Your nonprofit board of directors can be a dynamic catalyst to bring in new major giving. People who are passionate about what your institution does and have a lifetime of connections. That juxtaposition can be the make or break difference between “basic survival” fundraising or breaking out into the green fields of major gifts fundraising.
Yet, as I have chronicled in the past (and you probably know from experience) most boards of directors simply don’t know enough about fundraising or they even fear and avoid it. This void in knowledge and enthusiasm for fundraising is the one devastating factor that can keep an effective and valuable nonprofit small and ineffective. I can’t tell you how many times I have seen articles written by consultants on LinkedIn that detail what is required to be a great board member and few if any list fundraising. Some list giving.
Key to breaking down board fundraising fear or avoidance is to break down the process and show each board member a unique role. It’s also vital to make fundraising essential to all board members. It’s not something “you don’t do.” Most people are avoiding it because they think we are asking them to harass and torture their friends and colleagues. We know fundraising is… yes, asking for money, but also helping to do prospect research, hosting events, making introductions, thanking a new donor, and much more.
Once they understand the wide range of roles in fundraising, I ask Board Members not to tolerate fundraising like a four-year-old kid forced to eat her spinach. I ask them to love fundraising. Powerful fundraising is powerful program. Most board members love your institution’s work, your program — that’s why they are on your board. They should understand that raising a lot more money means more of what they love. Then there you go.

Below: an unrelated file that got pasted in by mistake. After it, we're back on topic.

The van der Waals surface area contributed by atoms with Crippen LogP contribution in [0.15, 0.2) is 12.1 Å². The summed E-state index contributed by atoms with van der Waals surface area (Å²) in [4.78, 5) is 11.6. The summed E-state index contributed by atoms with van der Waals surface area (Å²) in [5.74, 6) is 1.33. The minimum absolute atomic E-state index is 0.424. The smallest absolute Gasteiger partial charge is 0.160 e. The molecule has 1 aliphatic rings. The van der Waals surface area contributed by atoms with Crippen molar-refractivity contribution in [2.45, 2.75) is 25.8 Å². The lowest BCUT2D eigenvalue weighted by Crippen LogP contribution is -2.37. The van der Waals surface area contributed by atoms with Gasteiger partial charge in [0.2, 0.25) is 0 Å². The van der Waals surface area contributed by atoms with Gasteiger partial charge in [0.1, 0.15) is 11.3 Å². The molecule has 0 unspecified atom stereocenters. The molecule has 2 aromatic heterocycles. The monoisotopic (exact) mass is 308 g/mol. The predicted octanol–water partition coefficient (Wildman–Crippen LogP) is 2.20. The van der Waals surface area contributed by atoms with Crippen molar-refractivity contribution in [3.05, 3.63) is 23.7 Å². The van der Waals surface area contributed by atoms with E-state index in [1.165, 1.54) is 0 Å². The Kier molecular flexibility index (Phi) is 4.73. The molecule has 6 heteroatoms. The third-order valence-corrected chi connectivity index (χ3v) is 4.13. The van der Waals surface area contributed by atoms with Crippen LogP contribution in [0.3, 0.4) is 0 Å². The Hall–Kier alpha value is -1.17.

I could go on for pages more, but let’s focus on three moves that are generally feasible and quick to implement.
This isn’t rocket science, it’s simple stuff. No, really. Here are three simple ideas to help your board break the knowledge barrier.
Recruit a Development Officer to Join Your Board
We have all seen accountants, lawyers, and PR professionals asked to join boards to lend their technical experience and know how. Why not fundraisers? I joined a board in this role and I was able to help educate and give strong oversight into the staff’s work. I asked key questions that simply hadn’t been asked before. The board wasn’t full of dummies, it was just the fact that they hadn’t done fundraising for a living. 30+ years’ experience in the field and let’s hope I have learned something! In your community there will be development officers who are donors, who volunteer for your institution. We are active and community-minded people.